Ireland’s new Minister for the Economy has announced the Government will provide an initial €1.4bn to a local IT company to cover its legal costs.
It comes after the company’s parent company, Infosys, was found to be illegally misclassifying employees.
Infosys was already facing an investigation by the European Commission, but the new scheme will help cover costs related to the investigation and the subsequent closure of the company.
In a statement to The Irish Post, Mr Kenny said the Government would be supporting the firm’s legal costs through its legal assistance fund, and would also provide the company with an additional €1,000 in support of the investigation.
He said the fund was intended to provide financial assistance to firms whose actions have been identified as unlawful by the Commission.
Infosec firms were identified as having unlawfully misclassified workers, or who engaged in “deliberate and/or systemic misconduct”, by the EU’s Competition Authority, in December.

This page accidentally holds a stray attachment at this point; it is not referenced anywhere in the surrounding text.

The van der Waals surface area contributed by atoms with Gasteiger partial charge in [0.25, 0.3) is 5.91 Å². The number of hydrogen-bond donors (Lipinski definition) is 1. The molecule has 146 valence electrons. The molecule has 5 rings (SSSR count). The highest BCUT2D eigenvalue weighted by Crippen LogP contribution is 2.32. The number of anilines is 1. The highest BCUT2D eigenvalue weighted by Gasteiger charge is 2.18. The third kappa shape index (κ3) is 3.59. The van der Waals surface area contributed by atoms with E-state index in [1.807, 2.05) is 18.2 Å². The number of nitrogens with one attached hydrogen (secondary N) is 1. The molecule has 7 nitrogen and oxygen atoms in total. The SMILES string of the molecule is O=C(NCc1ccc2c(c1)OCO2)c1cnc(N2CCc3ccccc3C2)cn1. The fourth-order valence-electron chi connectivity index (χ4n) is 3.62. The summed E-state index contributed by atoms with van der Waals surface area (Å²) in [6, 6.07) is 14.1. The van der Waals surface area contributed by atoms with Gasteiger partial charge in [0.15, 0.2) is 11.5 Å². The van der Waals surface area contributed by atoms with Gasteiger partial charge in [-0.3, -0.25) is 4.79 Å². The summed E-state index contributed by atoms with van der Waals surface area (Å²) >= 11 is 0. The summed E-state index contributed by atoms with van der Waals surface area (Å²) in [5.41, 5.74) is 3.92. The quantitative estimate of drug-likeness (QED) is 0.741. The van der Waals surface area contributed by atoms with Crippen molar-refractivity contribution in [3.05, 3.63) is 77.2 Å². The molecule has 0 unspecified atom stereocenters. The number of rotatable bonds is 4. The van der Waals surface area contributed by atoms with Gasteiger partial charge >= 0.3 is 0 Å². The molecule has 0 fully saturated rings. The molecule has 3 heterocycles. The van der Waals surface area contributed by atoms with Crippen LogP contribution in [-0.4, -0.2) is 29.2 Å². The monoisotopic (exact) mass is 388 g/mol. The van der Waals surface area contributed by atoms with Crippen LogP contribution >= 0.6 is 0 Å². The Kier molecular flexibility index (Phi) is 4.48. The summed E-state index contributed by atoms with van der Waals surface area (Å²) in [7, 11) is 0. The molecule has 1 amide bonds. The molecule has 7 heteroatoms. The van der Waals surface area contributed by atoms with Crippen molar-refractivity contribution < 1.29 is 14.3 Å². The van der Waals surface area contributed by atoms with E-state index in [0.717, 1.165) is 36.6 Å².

A total of 31,000 employees are now on the Commission’s blacklist.
Mr Kenny said it was important that the Government recognised that Irish IT companies were a key source of economic activity in the Republic and that the government was determined to address the situation.
“This is a critical moment for Irish businesses and Ireland, as a nation,” he said.
“Our commitment to the Irish IT sector will continue to be at the heart of our efforts to promote economic growth and employment for the Irish people.”
Infosies management is also facing a possible fine from the European Union, which has been calling for the firm to be sanctioned for its role in the IT blacklisting.
A spokesman for the EU Commission said the case highlighted the need for the European Competitiveness Fund to be reformed to ensure it is sufficiently transparent.
“As well as the Commission itself, the European Investment Bank and the European Banking Authority are also called upon to take action on the matter,” the spokesman said.
Infoserys has been ordered to pay a fine of up to €3.2bn by the Financial Services Authority of Ireland, the Irish regulator.
It has also been ordered by the courts to pay back €1 billion in damages and penalties to the company and its employees.